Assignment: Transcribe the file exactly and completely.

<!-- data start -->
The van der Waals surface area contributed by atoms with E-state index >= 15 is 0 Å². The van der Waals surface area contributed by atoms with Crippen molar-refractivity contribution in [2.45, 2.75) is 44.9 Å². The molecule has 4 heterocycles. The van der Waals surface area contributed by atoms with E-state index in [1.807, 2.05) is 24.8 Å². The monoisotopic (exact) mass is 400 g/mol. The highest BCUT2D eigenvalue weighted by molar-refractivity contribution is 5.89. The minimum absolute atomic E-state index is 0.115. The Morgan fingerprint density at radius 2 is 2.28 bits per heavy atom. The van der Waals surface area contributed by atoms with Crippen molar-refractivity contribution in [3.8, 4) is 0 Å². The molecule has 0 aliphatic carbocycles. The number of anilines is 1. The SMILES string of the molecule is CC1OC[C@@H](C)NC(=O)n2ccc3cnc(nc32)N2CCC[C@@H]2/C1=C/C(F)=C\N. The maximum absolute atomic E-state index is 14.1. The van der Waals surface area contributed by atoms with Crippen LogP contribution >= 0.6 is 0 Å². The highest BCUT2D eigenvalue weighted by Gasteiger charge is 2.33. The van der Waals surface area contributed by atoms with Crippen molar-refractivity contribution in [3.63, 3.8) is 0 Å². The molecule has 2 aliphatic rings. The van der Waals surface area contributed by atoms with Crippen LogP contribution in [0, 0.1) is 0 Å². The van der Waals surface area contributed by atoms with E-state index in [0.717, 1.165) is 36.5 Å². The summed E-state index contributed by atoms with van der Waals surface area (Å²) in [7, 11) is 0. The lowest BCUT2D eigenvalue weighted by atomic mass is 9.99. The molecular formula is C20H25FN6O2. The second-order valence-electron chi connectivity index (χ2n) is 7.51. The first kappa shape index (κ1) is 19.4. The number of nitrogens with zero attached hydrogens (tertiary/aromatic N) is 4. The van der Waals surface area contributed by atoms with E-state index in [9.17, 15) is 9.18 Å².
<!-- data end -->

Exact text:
The van der Waals surface area contributed by atoms with E-state index >= 15 is 0 Å². The van der Waals surface area contributed by atoms with Crippen molar-refractivity contribution in [2.45, 2.75) is 44.9 Å². The molecule has 4 heterocycles. The van der Waals surface area contributed by atoms with E-state index in [1.807, 2.05) is 24.8 Å². The monoisotopic (exact) mass is 400 g/mol. The highest BCUT2D eigenvalue weighted by molar-refractivity contribution is 5.89. The minimum absolute atomic E-state index is 0.115. The Morgan fingerprint density at radius 2 is 2.28 bits per heavy atom. The van der Waals surface area contributed by atoms with Crippen molar-refractivity contribution in [3.8, 4) is 0 Å². The molecule has 0 aliphatic carbocycles. The number of anilines is 1. The SMILES string of the molecule is CC1OC[C@@H](C)NC(=O)n2ccc3cnc(nc32)N2CCC[C@@H]2/C1=C/C(F)=C\N. The maximum absolute atomic E-state index is 14.1. The van der Waals surface area contributed by atoms with Crippen LogP contribution >= 0.6 is 0 Å². The highest BCUT2D eigenvalue weighted by Gasteiger charge is 2.33. The van der Waals surface area contributed by atoms with Crippen molar-refractivity contribution in [3.63, 3.8) is 0 Å². The molecule has 2 aliphatic rings. The van der Waals surface area contributed by atoms with Crippen LogP contribution in [0, 0.1) is 0 Å². The van der Waals surface area contributed by atoms with E-state index in [0.717, 1.165) is 36.5 Å². The summed E-state index contributed by atoms with van der Waals surface area (Å²) in [7, 11) is 0. The lowest BCUT2D eigenvalue weighted by atomic mass is 9.99. The molecular formula is C20H25FN6O2. The second-order valence-electron chi connectivity index (χ2n) is 7.51. The first kappa shape index (κ1) is 19.4. The number of nitrogens with zero attached hydrogens (tertiary/aromatic N) is 4. The van der Waals surface area contributed by atoms with E-state index in [9.17, 15) is 9.18 Å².